A new study published in the January 12, 2011 edition of the Journal of Applied Toxicology could have far-reaching implications for women worldwide who are habitual users of some types of beauty and health products.
In the study, researchers at the University of Reading in Great Britain found what were described as “widespread traces” of parabens in nearly all of the 160 breast cancer tissue samples they acquired from 40 women who suffered from the disease. Parabens are used as preservatives in many commonly used household products, including cosmetics, lotions, daily moisturizers, shampoos, and deodorants. Parabens enter the body by being absorbed through the skin.
The scientists say parabens imitate the action of the female hormone estrogen, which has also been linked to the growth of breast tumors. And the study found that the concentration of parabens in the women’s breast cancer tissue was large enough to have driven the growth of estrogen-dependent breast cancer cells in a laboratory setting.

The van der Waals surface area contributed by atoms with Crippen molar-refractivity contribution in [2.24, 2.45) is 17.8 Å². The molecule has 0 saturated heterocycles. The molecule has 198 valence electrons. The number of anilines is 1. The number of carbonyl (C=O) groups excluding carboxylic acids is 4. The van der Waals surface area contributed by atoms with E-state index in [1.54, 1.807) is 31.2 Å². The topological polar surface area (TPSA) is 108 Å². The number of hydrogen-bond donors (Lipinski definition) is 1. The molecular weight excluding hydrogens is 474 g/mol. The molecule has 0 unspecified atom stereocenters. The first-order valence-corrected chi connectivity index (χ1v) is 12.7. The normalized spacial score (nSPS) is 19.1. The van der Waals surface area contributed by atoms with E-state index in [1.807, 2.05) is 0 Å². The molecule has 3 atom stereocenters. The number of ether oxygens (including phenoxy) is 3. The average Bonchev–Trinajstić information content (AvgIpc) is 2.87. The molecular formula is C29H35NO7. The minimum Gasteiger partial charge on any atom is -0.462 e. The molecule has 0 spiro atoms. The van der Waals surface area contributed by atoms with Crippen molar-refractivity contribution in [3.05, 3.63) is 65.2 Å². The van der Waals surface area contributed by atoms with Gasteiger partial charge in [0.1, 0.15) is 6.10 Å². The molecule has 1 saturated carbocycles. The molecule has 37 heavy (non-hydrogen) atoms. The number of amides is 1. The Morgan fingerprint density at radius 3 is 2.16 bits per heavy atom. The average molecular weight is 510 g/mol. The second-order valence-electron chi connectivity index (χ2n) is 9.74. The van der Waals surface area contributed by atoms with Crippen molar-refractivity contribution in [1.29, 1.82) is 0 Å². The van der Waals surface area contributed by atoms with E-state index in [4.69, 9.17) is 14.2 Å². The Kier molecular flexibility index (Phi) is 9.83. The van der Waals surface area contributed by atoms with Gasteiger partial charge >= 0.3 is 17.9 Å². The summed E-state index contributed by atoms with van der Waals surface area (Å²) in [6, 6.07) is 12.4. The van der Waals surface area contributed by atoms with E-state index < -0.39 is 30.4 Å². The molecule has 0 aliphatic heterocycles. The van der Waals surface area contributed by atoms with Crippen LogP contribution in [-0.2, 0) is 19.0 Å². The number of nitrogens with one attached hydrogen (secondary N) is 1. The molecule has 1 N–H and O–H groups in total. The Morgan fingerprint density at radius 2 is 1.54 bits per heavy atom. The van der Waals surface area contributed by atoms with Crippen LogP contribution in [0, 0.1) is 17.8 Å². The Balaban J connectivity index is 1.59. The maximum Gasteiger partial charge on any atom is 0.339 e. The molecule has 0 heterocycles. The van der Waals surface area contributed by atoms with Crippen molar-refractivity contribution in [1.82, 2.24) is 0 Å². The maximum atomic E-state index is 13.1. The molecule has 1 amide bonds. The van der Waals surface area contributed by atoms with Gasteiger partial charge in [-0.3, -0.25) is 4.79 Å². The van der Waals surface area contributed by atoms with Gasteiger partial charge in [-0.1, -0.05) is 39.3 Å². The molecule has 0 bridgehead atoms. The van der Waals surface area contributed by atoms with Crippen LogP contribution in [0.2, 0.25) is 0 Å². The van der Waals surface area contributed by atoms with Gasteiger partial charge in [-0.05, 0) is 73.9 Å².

Of the 160 breast cancer tissue samples the doctors analyzed, 158 of them showed traces of at least one parabens, and 96 showed traces of at least five of these preservatives. Because several of the women reported that they’d never used antiperspirant or deodorant, the scientists said it was impossible to identify the exact source of the parabens.
The researchers were quick to point of that their study does not mean that the parabens definitely caused the women’s breast cancer. But they do say that their study does raise enough questions about the safety of parabens to warrant further research, particularly since the use of parabens in household products is so widespread.
Source: Medical News Today; Journal of Applied Toxicology
Published On: January 24, 2012